Mastering Employee Engagement [INFOGRAPHIC]

Today’s most talented professionals just can’t seem to stay in one place. Blame it on boredom, on the ease of finding a new opportunity, or just a desire for something new: companies all over the world are wondering why good employees leave, in search of new careers. Many employers underestimate the importance of employee engagement.

It’s too easy to think that a worker’s loyalty to a company will keep him from looking for other job opportunities.

But without a strong focus on the corporate culture, your best and most valued employees may get stolen away by other more competitive firms. For some insight on mastering employee engagement, consider the following tips.

Find Your Company’s Culture

Today’s workforce wants to feel as though they’re working for a cause. Whether they love the company’s product, their colleagues, or simply the message behind your organization, they need to have some connection to your brand.

So if your firm already has established beliefs and values, analyze how best to bring them to life on a daily basis. Work with the founders or executive board to figure out what your company’s biggest goals are, besides financially, and work towards expressing that more clearly, both internally and externally.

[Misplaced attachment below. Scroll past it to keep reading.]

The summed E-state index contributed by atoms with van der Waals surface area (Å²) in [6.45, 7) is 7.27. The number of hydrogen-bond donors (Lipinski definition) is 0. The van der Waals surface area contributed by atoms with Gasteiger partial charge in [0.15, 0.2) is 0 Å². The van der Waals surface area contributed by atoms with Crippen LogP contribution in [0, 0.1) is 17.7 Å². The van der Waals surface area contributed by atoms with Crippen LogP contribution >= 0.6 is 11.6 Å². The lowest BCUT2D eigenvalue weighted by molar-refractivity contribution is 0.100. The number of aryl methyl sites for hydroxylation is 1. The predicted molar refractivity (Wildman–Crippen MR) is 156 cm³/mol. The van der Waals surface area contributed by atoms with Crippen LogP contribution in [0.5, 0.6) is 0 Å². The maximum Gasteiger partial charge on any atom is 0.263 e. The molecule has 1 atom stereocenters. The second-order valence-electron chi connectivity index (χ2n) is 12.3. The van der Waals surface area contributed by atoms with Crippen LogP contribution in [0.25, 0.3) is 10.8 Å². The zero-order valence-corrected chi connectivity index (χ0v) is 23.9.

It’s not enough to print out promotional stickers with your company logo – especially if your company claims to be “environmentally conscious.”

Get The Team Together

Studies show that nearly 40 percent of happy employees credit their great coworkers for their Monday-Friday motivation.

If you’re lucky enough to have a company where the employees all know and love each other already, congrats! But if you routinely forget your office mate’s name, or worse – don’t even recognize anyone on the fifth floor – then it’s time to start giving your employees the opportunities to get to know their team.

Try hosting monthly Happy Hours. These don’t require a round of drinks for the whole team, but it can be as simple as having dinner as a company after work. Better yet, make next Friday a half day and invite your colleagues to bring their spouses and families to a potluck picnic near the office. Awkward team building exercises are encouraged, but not mandatory.

Tell Them What You Want

One of the most common complaints for employees is a lack of feedback. Or, if they’re lucky enough to receive feedback, they might not be thrilled with the chosen delivery method.

Transparency between the executives and the employees is of paramount importance. Tell your staff how they’re doing, what they’re doing well, and how they could improve. Encourage an open exchange of ideas, and make it clear that their opinion is important to your organization.

And most of all, you have to really mean it. You’d be surprised by some of the input and inspiration you might find by asking your quieter employees. But with the right combination of tact and transparency, you can learn a great deal.

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